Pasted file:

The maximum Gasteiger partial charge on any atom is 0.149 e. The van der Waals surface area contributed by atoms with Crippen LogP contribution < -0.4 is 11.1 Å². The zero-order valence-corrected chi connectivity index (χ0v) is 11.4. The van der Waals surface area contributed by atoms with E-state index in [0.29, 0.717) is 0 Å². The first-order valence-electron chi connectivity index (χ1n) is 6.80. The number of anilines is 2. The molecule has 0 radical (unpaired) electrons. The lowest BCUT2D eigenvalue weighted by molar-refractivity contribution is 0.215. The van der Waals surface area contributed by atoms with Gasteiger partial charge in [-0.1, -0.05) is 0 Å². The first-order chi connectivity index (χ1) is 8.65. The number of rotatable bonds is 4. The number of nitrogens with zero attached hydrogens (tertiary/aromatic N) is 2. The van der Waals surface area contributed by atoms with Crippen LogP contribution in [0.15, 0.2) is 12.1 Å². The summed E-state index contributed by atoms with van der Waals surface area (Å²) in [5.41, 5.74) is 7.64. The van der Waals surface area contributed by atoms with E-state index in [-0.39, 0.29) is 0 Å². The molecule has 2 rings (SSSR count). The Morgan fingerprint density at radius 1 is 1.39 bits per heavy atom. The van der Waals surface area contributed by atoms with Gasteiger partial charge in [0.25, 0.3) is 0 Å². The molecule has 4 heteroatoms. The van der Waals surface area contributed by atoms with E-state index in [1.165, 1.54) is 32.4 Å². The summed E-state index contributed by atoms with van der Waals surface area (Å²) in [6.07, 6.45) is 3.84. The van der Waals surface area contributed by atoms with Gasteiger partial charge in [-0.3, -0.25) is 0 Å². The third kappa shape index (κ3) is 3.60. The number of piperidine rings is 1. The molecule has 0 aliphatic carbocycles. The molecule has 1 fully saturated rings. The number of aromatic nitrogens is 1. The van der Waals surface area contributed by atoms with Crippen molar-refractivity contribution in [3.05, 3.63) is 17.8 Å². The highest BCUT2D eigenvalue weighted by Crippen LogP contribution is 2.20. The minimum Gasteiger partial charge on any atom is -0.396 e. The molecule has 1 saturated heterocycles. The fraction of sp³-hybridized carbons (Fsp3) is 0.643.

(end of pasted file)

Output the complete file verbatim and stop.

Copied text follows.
The maximum Gasteiger partial charge on any atom is 0.149 e. The van der Waals surface area contributed by atoms with Crippen LogP contribution < -0.4 is 11.1 Å². The zero-order valence-corrected chi connectivity index (χ0v) is 11.4. The van der Waals surface area contributed by atoms with E-state index in [0.29, 0.717) is 0 Å². The first-order valence-electron chi connectivity index (χ1n) is 6.80. The number of anilines is 2. The molecule has 0 radical (unpaired) electrons. The lowest BCUT2D eigenvalue weighted by molar-refractivity contribution is 0.215. The van der Waals surface area contributed by atoms with Gasteiger partial charge in [-0.1, -0.05) is 0 Å². The first-order chi connectivity index (χ1) is 8.65. The number of rotatable bonds is 4. The number of nitrogens with zero attached hydrogens (tertiary/aromatic N) is 2. The van der Waals surface area contributed by atoms with Crippen LogP contribution in [0.15, 0.2) is 12.1 Å². The summed E-state index contributed by atoms with van der Waals surface area (Å²) in [5.41, 5.74) is 7.64. The van der Waals surface area contributed by atoms with E-state index in [-0.39, 0.29) is 0 Å². The molecule has 2 rings (SSSR count). The Morgan fingerprint density at radius 1 is 1.39 bits per heavy atom. The van der Waals surface area contributed by atoms with Gasteiger partial charge in [0.25, 0.3) is 0 Å². The molecule has 4 heteroatoms. The van der Waals surface area contributed by atoms with E-state index in [1.165, 1.54) is 32.4 Å². The summed E-state index contributed by atoms with van der Waals surface area (Å²) in [6.07, 6.45) is 3.84. The van der Waals surface area contributed by atoms with Gasteiger partial charge in [-0.3, -0.25) is 0 Å². The third kappa shape index (κ3) is 3.60. The number of piperidine rings is 1. The molecule has 0 aliphatic carbocycles. The molecule has 1 fully saturated rings. The number of aromatic nitrogens is 1. The van der Waals surface area contributed by atoms with Crippen molar-refractivity contribution in [3.05, 3.63) is 17.8 Å². The highest BCUT2D eigenvalue weighted by Crippen LogP contribution is 2.20. The minimum Gasteiger partial charge on any atom is -0.396 e. The molecule has 1 saturated heterocycles. The fraction of sp³-hybridized carbons (Fsp3) is 0.643.